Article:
In terms of partnerships, Wheatley gives a lot of credit to EHR vendors for moving quickly to make the virtual experience easier for providers. He said the EHR vendors understood their concerns and worked with them. Holmberg saw the same thing on his side. “Whether it was Epic or any of the other systems, there was a rapid reassignment of priorities that really helped facilitate this and get care to people who otherwise would have not had the access,” he noted.
Moreover, the health plan executives credit providers for their willingness to use virtual health and educate themselves. Not only were docs able to connect with patients, Holmberg said, but with their fellow doctors as well. “We’re partnering with [St. Louis-based telehealth company] Mercy Virtual and we’re doing virtual ICUs. The advantage to that is you have a community hospital that doesn’t have the ability to recruit an ICU team but through virtual medicine, we can support them and give them that team,” he said.
In terms of government partners, Wheatley credits CMS for quickly changing payment models to make it financially conducive and reasonable for providers to leverage technology. He said it’s very important for those temporary changes around telehealth usage to become permanent, once the public health emergency order ends. “It’s very important that providers get paid for the services they render and those incentives to continue to leverage that capability need to be there,” he said.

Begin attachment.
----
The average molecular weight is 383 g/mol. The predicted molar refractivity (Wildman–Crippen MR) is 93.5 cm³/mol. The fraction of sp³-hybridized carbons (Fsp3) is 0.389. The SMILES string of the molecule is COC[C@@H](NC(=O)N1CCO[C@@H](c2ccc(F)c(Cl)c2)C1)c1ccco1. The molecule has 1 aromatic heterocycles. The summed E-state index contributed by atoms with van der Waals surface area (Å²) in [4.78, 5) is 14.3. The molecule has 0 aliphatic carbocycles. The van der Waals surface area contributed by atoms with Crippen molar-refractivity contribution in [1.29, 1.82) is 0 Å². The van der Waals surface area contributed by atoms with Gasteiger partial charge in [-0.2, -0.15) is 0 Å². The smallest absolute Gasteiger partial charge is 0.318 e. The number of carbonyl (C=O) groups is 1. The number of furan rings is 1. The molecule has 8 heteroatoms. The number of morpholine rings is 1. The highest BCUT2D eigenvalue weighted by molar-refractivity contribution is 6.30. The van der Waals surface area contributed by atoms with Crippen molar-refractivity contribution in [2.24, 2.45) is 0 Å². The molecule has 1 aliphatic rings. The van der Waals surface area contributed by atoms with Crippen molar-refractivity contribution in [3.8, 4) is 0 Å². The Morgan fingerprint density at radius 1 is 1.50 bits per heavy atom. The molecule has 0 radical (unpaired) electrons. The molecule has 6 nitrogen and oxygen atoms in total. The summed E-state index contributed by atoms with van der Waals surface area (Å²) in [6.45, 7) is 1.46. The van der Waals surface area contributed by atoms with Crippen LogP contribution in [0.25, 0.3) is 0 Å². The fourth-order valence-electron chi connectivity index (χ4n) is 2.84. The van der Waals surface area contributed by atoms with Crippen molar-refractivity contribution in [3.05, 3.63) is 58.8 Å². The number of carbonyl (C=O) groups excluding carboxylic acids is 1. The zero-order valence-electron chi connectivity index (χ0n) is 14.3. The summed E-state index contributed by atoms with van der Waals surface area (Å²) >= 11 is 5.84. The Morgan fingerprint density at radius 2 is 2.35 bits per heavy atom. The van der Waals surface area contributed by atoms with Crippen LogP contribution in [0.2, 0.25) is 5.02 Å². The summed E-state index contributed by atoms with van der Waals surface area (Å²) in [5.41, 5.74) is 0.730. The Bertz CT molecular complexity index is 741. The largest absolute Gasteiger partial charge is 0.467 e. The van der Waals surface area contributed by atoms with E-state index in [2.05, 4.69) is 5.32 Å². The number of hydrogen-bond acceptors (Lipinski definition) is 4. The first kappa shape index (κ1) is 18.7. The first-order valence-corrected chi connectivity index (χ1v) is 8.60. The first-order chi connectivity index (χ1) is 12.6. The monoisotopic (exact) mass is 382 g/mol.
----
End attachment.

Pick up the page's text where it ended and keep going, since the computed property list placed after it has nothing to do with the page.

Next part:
It wasn’t enough for Highmark and Humana to just help providers stand up a virtual health operation. If their members, especially those who are vulnerable and suffer from multiple chronic illnesses, weren’t utilizing the technology then it would have become a moot point. As such, the health plans had to rely on partnerships and strategies to engage their patient populations and do it in a seamless way, as Roth noted.
The biggest strategic ally in this regard were the providers themselves. Wheatley worked with doctors, nurses, and other care management professionals to reach out to members. The health plan, he noted, made one million calls to its customers. “We facilitated many direct connections between providers in the community and our members through telehealth, he said. Roth added that “providers are really on the front lines of building, maintaining, and enhancing relationships with the members” that the health plans serve.